Author and naturalist Henry William Williamson's tiny wooden hut has become one of the smallest properties to be granted listed status.
The nature author penned some of his greatest works in the tiny hut, which he built in 1929 with the profits from his most famous book, Tarka the Otter.
The one-room hideaway is situated in the remote moorland close to the village of Georgeham near Woolacomb, Devon.
According to the Telegraph, Williamson spent up to 15 hours a day inside the tiny cabin.
The hut was sold at an auction for a six-figure sum in May.
The new owner is believed to be planning to turn it into a retreat for modern-day writers and will open it occasionally for Williamson fans, reports the Guardian.
Local historian Philip Milton was surprised that no-one had ever made any move to protect the iconic building even though George Bernard Shaw and TE Lawrence had similar writing huts which have both been previously listed. Milton urged planners to protect the building which Williamson built himself.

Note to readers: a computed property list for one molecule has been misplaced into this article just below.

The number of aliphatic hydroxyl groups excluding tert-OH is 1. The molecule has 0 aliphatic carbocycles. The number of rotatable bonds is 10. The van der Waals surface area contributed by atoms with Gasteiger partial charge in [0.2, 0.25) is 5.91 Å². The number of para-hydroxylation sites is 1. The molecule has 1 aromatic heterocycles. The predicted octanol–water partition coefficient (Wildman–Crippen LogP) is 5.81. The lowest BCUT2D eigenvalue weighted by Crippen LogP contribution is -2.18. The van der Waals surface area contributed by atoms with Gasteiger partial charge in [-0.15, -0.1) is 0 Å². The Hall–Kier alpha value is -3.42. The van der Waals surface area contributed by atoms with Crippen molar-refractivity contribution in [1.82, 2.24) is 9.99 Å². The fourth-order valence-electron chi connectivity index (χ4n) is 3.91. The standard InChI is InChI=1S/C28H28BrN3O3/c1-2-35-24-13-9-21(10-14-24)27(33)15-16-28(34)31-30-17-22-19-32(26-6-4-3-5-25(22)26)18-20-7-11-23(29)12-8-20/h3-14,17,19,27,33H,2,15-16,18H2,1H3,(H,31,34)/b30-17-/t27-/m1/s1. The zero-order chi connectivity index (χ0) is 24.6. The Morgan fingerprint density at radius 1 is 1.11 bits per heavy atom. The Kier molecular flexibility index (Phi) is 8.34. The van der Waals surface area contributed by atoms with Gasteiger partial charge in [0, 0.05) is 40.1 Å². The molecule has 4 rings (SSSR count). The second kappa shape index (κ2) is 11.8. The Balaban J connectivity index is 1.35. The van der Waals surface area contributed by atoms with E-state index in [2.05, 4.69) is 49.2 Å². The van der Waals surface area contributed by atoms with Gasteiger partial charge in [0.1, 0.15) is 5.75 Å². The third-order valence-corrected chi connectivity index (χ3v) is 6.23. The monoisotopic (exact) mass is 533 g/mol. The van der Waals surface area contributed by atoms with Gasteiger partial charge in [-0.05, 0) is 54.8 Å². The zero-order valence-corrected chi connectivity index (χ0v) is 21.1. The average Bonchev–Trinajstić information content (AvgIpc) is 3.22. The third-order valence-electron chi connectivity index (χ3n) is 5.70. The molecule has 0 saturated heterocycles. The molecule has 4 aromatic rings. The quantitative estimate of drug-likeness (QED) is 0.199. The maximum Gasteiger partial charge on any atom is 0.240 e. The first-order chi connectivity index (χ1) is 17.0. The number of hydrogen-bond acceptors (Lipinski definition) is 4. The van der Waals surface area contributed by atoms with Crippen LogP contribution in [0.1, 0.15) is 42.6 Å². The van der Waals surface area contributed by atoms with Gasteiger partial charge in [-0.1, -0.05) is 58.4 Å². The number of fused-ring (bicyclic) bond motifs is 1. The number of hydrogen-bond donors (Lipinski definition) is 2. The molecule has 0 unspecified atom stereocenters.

English Heritage finally granted the hut Grade II status this week "as an historical monument of repute".
It added in a report: "The writing hut reflects the life and work of Henry Williamson, an important and influential 20th-century author of fictional natural and social history. The hut was his writing sanctuary and provides a tangible link with the man and his writing. With the exception of a few repairs, the hut remains unchanged since Williamson's death in 1977."
"It fully merits listing at Grade II, largely for this historic association."
Following Williamson's, death the hut was maintained by members of his family until it was sold earlier this year.
Many ot the author's belongings have been left untouched with books, clothes, reading glasses and a gramophone record all remaining just as the reclusive wordsmith left them.
The wonderfully preserved writing refuge lovingly built by the Williamson at Ox's Cross will now be protected for future generations.